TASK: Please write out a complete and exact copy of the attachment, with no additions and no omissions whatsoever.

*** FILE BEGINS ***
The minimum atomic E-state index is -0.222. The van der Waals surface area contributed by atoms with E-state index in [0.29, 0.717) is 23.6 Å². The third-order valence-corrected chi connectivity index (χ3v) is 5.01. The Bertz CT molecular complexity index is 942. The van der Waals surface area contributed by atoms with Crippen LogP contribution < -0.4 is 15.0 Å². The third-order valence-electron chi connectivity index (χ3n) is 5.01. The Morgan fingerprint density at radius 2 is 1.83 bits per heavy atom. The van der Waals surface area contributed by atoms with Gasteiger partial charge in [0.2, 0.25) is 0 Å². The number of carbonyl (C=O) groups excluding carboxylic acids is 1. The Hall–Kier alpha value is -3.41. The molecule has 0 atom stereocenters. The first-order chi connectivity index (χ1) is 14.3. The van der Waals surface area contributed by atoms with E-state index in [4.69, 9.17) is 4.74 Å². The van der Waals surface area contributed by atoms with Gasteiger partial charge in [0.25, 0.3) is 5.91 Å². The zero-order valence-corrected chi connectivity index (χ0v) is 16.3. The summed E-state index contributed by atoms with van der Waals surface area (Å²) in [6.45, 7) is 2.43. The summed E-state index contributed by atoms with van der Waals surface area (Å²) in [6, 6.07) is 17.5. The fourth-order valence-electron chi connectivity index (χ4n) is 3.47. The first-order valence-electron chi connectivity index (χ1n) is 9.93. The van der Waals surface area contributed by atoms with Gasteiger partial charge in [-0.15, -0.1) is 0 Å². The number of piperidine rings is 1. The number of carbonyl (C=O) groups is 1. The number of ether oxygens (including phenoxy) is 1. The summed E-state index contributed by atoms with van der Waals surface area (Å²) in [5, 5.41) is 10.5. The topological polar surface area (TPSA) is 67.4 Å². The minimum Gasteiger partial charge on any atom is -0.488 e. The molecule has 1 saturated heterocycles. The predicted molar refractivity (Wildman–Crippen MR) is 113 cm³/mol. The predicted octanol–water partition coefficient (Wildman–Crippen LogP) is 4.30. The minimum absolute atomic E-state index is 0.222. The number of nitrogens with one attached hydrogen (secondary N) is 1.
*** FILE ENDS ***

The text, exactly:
The minimum atomic E-state index is -0.222. The van der Waals surface area contributed by atoms with E-state index in [0.29, 0.717) is 23.6 Å². The third-order valence-corrected chi connectivity index (χ3v) is 5.01. The Bertz CT molecular complexity index is 942. The van der Waals surface area contributed by atoms with Crippen LogP contribution < -0.4 is 15.0 Å². The third-order valence-electron chi connectivity index (χ3n) is 5.01. The Morgan fingerprint density at radius 2 is 1.83 bits per heavy atom. The van der Waals surface area contributed by atoms with Gasteiger partial charge in [0.2, 0.25) is 0 Å². The number of carbonyl (C=O) groups excluding carboxylic acids is 1. The Hall–Kier alpha value is -3.41. The molecule has 0 atom stereocenters. The first-order chi connectivity index (χ1) is 14.3. The van der Waals surface area contributed by atoms with E-state index in [4.69, 9.17) is 4.74 Å². The van der Waals surface area contributed by atoms with Gasteiger partial charge in [0.25, 0.3) is 5.91 Å². The zero-order valence-corrected chi connectivity index (χ0v) is 16.3. The summed E-state index contributed by atoms with van der Waals surface area (Å²) in [6.45, 7) is 2.43. The summed E-state index contributed by atoms with van der Waals surface area (Å²) in [6, 6.07) is 17.5. The fourth-order valence-electron chi connectivity index (χ4n) is 3.47. The first-order valence-electron chi connectivity index (χ1n) is 9.93. The van der Waals surface area contributed by atoms with Gasteiger partial charge in [-0.15, -0.1) is 0 Å². The number of piperidine rings is 1. The number of carbonyl (C=O) groups is 1. The number of ether oxygens (including phenoxy) is 1. The summed E-state index contributed by atoms with van der Waals surface area (Å²) in [5, 5.41) is 10.5. The topological polar surface area (TPSA) is 67.4 Å². The minimum Gasteiger partial charge on any atom is -0.488 e. The molecule has 1 saturated heterocycles. The predicted molar refractivity (Wildman–Crippen MR) is 113 cm³/mol. The predicted octanol–water partition coefficient (Wildman–Crippen LogP) is 4.30. The minimum absolute atomic E-state index is 0.222. The number of nitrogens with one attached hydrogen (secondary N) is 1.